Champions League and the UEFA Cup to have a minimum number of homegrown players, i.e. players who, regardless of their nationality, have been trained by their club or by another club in the same national association for at least three years between the age of 15 and 21. This is a minimum of eight home-grown players to be included out of the entire twenty five man squad to be drafted by clubs for all UEFA club competitions.
Questions however linger as to whether these rules curtail the basic societal
rights guaranteed by both the EU and football association’s laws of engaging in sports as a tool of recreation.There were other international measures which existed and contributed, either directly, indirectly or unintentionally towards curbing athlete migration. One such measure were football’s pre Bosman9 rules under which clubs were allowed to demand a transfer fee from players who were no longer contracted to them, in order to allow them to be eligible to sign for new clubs. Again, prior to the famous Bosman ruling, the national federations of various European countries maintained minimum quotas and restrictions on the number of EU foreign players who were eligible to feature in certain UEFA competitions and European leagues. These rules certainly discouraged athletes from leaving their mother countries as they were not sure they would play in European football.
This was of course until the 1995 Bosman judgment by the Court of Justice
of the European Union, ruling out both transfer fees after the expiration of a
contract, and the nationality quota rules, that allowed national football associations to limit the number of foreign, but European Union football players a team was fielding.
5.4 The FIFA 6+5 Rule
The contentious Bosman judgment did certainly set the ball rolling and debates have continued to rage over whether quotas should return, in one form or another. Testament to this was the famously proposed yet unpopular FIFA 6 + 5 rule, first proposed in February 2008. It sought to compel all clubs to field, at any given match, a minimum of six local players who would otherwise be eligible to play for the national team of the country in which their club is domiciled.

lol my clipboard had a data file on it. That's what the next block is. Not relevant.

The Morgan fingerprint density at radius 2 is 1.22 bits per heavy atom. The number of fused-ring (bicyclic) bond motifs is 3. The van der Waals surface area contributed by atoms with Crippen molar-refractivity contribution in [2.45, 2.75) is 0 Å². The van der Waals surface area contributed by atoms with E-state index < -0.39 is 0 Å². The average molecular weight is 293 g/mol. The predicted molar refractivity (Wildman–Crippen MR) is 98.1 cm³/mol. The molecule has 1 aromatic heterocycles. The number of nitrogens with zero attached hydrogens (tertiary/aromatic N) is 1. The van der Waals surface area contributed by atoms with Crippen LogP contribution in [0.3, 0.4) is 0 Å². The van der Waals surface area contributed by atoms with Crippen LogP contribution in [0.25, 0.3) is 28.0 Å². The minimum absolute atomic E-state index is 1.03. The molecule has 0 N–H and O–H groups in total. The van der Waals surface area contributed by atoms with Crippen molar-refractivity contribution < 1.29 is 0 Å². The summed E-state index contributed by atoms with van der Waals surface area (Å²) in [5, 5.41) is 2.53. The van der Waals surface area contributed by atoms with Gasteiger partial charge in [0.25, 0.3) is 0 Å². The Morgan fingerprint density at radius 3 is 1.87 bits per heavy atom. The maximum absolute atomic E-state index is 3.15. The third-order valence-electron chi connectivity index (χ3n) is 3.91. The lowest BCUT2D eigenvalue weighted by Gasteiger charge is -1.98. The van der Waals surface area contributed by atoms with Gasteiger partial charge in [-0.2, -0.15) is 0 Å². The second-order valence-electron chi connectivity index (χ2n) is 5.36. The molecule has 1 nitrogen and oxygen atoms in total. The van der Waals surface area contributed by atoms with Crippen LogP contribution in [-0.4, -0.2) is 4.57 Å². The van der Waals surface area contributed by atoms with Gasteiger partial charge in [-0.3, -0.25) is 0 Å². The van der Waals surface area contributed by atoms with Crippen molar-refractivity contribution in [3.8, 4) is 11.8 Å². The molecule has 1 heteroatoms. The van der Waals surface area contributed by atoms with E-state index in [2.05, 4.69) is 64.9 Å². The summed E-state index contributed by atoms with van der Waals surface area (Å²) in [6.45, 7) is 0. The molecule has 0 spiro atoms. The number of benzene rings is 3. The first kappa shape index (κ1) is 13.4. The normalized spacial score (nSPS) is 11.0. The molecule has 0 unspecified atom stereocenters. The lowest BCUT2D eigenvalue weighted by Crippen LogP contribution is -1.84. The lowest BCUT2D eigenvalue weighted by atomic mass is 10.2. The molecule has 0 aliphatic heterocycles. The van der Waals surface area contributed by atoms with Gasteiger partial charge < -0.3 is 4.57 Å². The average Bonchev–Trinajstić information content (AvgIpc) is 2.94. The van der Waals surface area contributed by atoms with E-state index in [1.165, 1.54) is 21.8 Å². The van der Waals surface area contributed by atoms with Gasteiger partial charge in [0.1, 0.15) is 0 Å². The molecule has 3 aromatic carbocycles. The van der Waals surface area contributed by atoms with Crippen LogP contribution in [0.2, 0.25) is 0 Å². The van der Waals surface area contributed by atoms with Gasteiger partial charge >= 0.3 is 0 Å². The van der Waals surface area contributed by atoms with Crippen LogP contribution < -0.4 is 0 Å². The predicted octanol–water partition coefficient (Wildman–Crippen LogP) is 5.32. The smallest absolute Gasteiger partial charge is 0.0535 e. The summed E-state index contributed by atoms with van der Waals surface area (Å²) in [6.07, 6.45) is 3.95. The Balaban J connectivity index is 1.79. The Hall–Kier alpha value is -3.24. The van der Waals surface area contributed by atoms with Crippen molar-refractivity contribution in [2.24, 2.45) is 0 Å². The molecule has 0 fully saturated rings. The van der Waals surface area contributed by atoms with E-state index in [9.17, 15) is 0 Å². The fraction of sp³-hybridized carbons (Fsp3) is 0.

The EU however swiftly criticized this proposed rule, saying it was
contravened labor laws and based on direct discrimination on the grounds of
nationality, and thus against one of the fundamental principles of EU law. FIFA hence heeded the EU recommendations and scrapped its plan to implement this rule.
6 Tighter Work Permit Rules
Although aimed at ensuring quality in the standards of the English premier league, the English premier league work permit rules have indirectly acted as a check and comptroller of the immigration of minors in English football.
Under these rules, a player is only eligible to play in the English premier
league if he has featured in more than 2/3rds of the international matches played by his country over the last 2 years. These rules also require an English premier
Fleague club to sign a player from a national team which is ranked 70 and above by IFA in order for the player to be eligible for a UK work permit. The said rules have proved to be good in locking out any possible moves by agents to transfer talented yet unprepared players from lower FIFA ranked African countries into the English premier league.
7. Recommendations and Possible Solutions
7.1 Legislations and Regulating Agents
The professionalization of sports must bring with its tranquility in as far as the
stakeholders involved in sports are concerned. FIFA and the IAAF have gone a long way in regulating agents involved in their sports. But perhaps all sports should consider having one unified set of agents’ regulation governing their conduct and practices. Certain criteria should be established especially in as far as their relationship with minors is concerned.
Implementing rules, laws and legislations governing the activities of sports